EK DOCTOR KI MAUT / The Death of a Doctor (Dir. Tapan Sinha, 1990, India)

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In 2009 Bengali director Tapan Sinha passed away at the age of 84, leaving behind a body of work that remains somewhat unrecognised. One could blame the critical reverence afforded to the holy trinity of Bengali Cinema: Satyajit Ray, Ritwik Ghatak and Mrinal Sen. While Sinha’s work may have been partially accepted as part of the Bengali film canon, the scholarly analysis of his films remains a tentative point of enquiry for Indian film studies. Sinha regarded himself as an apolitical filmmaker. He did not believe cinema should be hijacked or instrumentalised as a platform with which to disseminate political polemicizing – a naïve objection indeed but one to be admired. The contribution of Sinha to the genesis of Parallel Cinema has never really been fully considered. And in many ways Apanjan (1968), a film Sinha made just as the Naxalite movement was about to splinter the political landscape of West Bengal forever, is a work as ideologically significant as Bhuvan Shome or Uski Roti. Sinha may never have worn his political affiliations on his sleeve but social and political protestation runs deep through his work. If anything, Apanjan points to disillusionment with the state, a theme Sinha would often return to in his career.

Sinha’s career pre-dates Parallel Cinema by many years and although he did not play a major role in the development of Parallel Cinema, he predominately chose to express political discontent through melodrama, and benignly so. In some ways, Sinha belongs to the generation of Satyajit Ray, who invested in a classical style of cinema that believed in simplicity, and professed a dislike for the portentous late 1960s Bengali cinema that was increasingly in awe of a modernist avant-garde. Nonetheless, the work of Sinha shows staggering cinematic sensibilities in which he worked across many genres, collaborated with both Parallel Cinema actors and major film stars, and was able to make films in many regions of India. Yet given all that Tapan Sinha accomplished, also winning many awards along the way, his critical reputation does not so much remain in doubt but lacks the visibility or prominence given to his contemporaries. This can only change by revising the canon of major Indian film auteurs so that Sinha’s work is celebrated more often and looked at more closely. Having said all of this, one must recognise that Tapan Sinha is a colossus in Bengal cinema.

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Ek Doctor Ki Maut, made in the final phase of Sinha’s directorial career and based loosely on the true story of Indian physician Subhash Mukhopadhyay, is intriguingly one of Sinha’s most overtly political works, a contradictory statement given his notoriously apolitical status. The film stars an ensemble cast made up of Shabana Azmi, Pankaj Kapoor in the main lead and Irfan Khan (in one of his earliest roles), this semi-realist melodrama critiques the medical, health and science institutions of India, posing an agonizing study of one doctor’s struggle to seek recognition for the vaccine he has developed to fight leprosy. Dr. Dipankar Roy (Pankaj Kapoor) spends his nights at home in a rudimentary make shift laboratory. Experimenting on mice, Dr. Roy succeeds in developing a vaccine for leprosy but in the process, the relationship with his wife (the consummately brilliant Shabana Azmi) becomes fraught with neglect. Aided by the leftist ideals of an aspiring journalist (Irfan Khan) who helps to publicise Dr. Roy’s important discovery, the state (symbolised by the archaic medical and health organisations) demonises and humiliates the doctor’s breakthrough as merely an extended lie.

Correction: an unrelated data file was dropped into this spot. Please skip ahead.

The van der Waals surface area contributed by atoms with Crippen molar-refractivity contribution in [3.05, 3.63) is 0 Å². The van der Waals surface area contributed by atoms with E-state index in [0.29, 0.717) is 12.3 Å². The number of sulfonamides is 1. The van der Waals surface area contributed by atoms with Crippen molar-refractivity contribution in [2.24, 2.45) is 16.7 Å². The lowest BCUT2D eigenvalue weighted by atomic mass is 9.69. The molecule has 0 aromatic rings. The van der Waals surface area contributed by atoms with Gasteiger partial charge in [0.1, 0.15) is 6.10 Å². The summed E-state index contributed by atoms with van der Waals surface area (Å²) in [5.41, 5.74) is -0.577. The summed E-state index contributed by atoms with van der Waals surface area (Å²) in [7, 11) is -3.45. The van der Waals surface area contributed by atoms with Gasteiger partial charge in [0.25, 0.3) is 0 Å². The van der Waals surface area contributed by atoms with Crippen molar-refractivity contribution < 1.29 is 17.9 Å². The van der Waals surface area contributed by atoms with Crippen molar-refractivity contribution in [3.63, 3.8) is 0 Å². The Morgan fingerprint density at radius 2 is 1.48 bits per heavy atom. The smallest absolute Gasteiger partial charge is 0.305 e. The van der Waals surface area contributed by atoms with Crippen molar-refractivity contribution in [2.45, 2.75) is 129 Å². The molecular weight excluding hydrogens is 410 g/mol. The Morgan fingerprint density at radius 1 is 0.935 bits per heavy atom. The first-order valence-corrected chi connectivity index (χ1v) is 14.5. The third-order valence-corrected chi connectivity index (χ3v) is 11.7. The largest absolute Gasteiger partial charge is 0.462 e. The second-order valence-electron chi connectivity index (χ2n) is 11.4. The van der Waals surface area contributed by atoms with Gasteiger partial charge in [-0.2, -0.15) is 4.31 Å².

What Dr. Roy’s discovery reveals is the savage jealousy and ugly scepticism plaguing the orthodoxy of a collective middle class that stand in the way of genius, preferring instead to vilify than endorse his progressive ideals. Inevitably, Dr. Roy is severed from his research. The state intervenes, exiling him to a remote village, and making it impossible to complete the publication of his research notes. Having made sure of his public humiliation and professional denigration, Dr. Roy is devastated when he hears the discovery of the vaccine is credited to the work of two American doctors. It is a moment of bitter disillusionment, the failure of the state to celebrate individual achievement, which is communicated in Dr. Roy and his wife’s outrage at the unjust and shameful censure.

Ideologically, Sinha’s film works to elucidate state machinations, an essential theme of Parallel Cinema’s dissenting political voice. But look more closely and the melodrama guise is used to extrapolate a study of marital relations, which gives the film a notable emotive threshold. Ek Doctor Ki Maut is late Parallel Cinema, arriving just as the movement was starting to fade away, a defiantly angry work from a defiantly intransigent filmmaker.

Ek Doctor Ki Maut will be screening on Zee Classic: Sat 6 Aug 10pm

KANDAHAR / THE RUINS (Dir. Mrinal Sen, 1983, India)